For the past half year or so I have been a member of Delve Writing. We meet virtually once a week and are a group of writers who support one another to achieve our individual writing goals. Every week our moderator (I work with co-founder Aaron Brown) gives us some tasty treat for inspiration and then we dive into our goals and the challenges we face meeting those goals. At the end of each session we “dig-in” on a single challenge that we have been hitting and pick it apart in an effort to find a solution or at least give the sufferer a glimmer of a solution.
This morning we had a lively session filled with ideas for a magical helicopter to fly all of us to the top of Mt Evans where we could attend Hogwarts and write wondrous books that sell themselves along with discovering the usefulness of a Feedback Loop*. One of the dig-ins was “How to Brainstorm with Yourself.” Most brainstorming sessions I have ever attended comprised of three to ten people in a conference room with the doors closed and gallons of coffee. The idea of brainstorming alone presents a unique problem that if you run out of ideas then there isn’t anyone else there to kick in a new thought or angle. What if you are trying to come up with an idea for a new story idea and you have no clue of what to write about in the first place?
This was the question posed to our group and it was so amazing to see the ideas flood our meeting providing quite a few resources for story ideas. I haven’t had the time to check into all of these, but it is on my to-do list that, although never ending, I hope to get to next week.
- Look for intense moments in life. Being born is about as intense of a moment as you can get in life and it is right next to watching a loved one die. Do a little wandering through your life and pick out as many intense moments as you can find and write them down. These are just the beginnings of an idea list.
- Ask yourself “if” questions. The questions need to be thought provoking or at least questions that lead to a more extensive answer. No “yes or no” questions here…they don’t trigger ideas. Some examples of leading questions might be: “If I’m the last person on the planet what would I see?” “If my car sailed over a bridge what would that moment between the bridge and the ground feel like?” “If a ghost came to me and asked for help, what would they need help with?”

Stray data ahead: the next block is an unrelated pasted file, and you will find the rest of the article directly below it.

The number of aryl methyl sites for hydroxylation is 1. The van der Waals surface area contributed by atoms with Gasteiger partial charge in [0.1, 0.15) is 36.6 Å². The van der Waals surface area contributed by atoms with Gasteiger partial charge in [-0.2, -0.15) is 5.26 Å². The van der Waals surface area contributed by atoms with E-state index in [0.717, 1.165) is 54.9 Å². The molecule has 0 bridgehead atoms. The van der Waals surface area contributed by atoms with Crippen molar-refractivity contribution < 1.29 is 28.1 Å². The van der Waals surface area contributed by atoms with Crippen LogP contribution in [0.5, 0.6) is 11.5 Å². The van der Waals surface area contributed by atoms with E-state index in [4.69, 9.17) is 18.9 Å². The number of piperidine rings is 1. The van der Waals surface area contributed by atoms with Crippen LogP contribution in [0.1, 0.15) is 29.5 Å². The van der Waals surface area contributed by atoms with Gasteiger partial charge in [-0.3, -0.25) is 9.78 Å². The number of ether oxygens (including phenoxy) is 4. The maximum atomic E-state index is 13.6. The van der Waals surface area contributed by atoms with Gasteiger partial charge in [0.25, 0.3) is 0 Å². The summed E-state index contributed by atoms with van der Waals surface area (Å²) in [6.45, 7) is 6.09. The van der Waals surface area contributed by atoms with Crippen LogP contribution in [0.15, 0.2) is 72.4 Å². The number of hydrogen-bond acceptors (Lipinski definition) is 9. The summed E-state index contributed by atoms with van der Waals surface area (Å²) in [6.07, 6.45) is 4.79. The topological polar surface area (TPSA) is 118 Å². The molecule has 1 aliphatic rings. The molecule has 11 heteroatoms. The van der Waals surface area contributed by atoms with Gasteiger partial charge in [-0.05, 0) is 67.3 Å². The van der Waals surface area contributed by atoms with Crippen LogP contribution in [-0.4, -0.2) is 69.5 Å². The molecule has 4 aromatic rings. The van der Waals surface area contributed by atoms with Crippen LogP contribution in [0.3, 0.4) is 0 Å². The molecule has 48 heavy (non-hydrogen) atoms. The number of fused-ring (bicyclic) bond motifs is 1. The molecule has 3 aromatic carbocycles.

- Play with attractions. This is another part of your idea list. Write down one word bullets of things that you are attracted to. Have you spent your free time rock climbing, skiing, or parasailing? Maybe you love wandering through art museums, antique shops, or garage sales. What sorts of things attract you? What gives you a jolt of adrenalin? All these combined, or separate, can give color to a great scene or short story.
- Pam McCutheon’s Brainstorming Kit. I have ordered her kit but haven’t received it yet. From what I understand this has flashcards with ideas on them. You pull a card and write on that idea. Once I get her kit and test it out I’ll have a new blog post for it.
- Duo Trope’s Calendar. If you have never heard of Duo Trope then you are missing out. This resource for writers is chalk full of everything a writer needs for publishing. There isn’t enough space here to go into all the details, but trust me when I say, “Check it out!”
- Make an idea list. I am a list person. I have notebooks filled with to-dos, dones, and everything in between. I do have an idea list too. It is a very simple handwritten bunch of scribbles that have every story idea I have ever considered. So many times I’ve thought of a great idea that I might consider writing about and as soon as I think of it I forget it. These days (my mind is as old as dirt) I forget many things faster than I can think them up so I have learned to write them down. Now, when I haven’t a clue for a story I pull out my list and run through them to see if anything strikes my fancy.
Brainstorming is really just time spent with yourself pondering the next great American novel, or the next great short story by YOU. On the other hand, it is nice to just grab a friend and take them out for coffee and toss around a few stray thoughts and see what floats to the top. Remember that you are the one who has to write your great novel so be sure your brainstorming sessions bring out the best in you. Your story may take you on a helicopter ride to a magical land filled with ideas that float through the air waiting to be discovered by you. Pluck one of those ideas down and start writing.
*Note: Watch Delve’s blog for their exploration into a Feedback Loop – Coming Soon!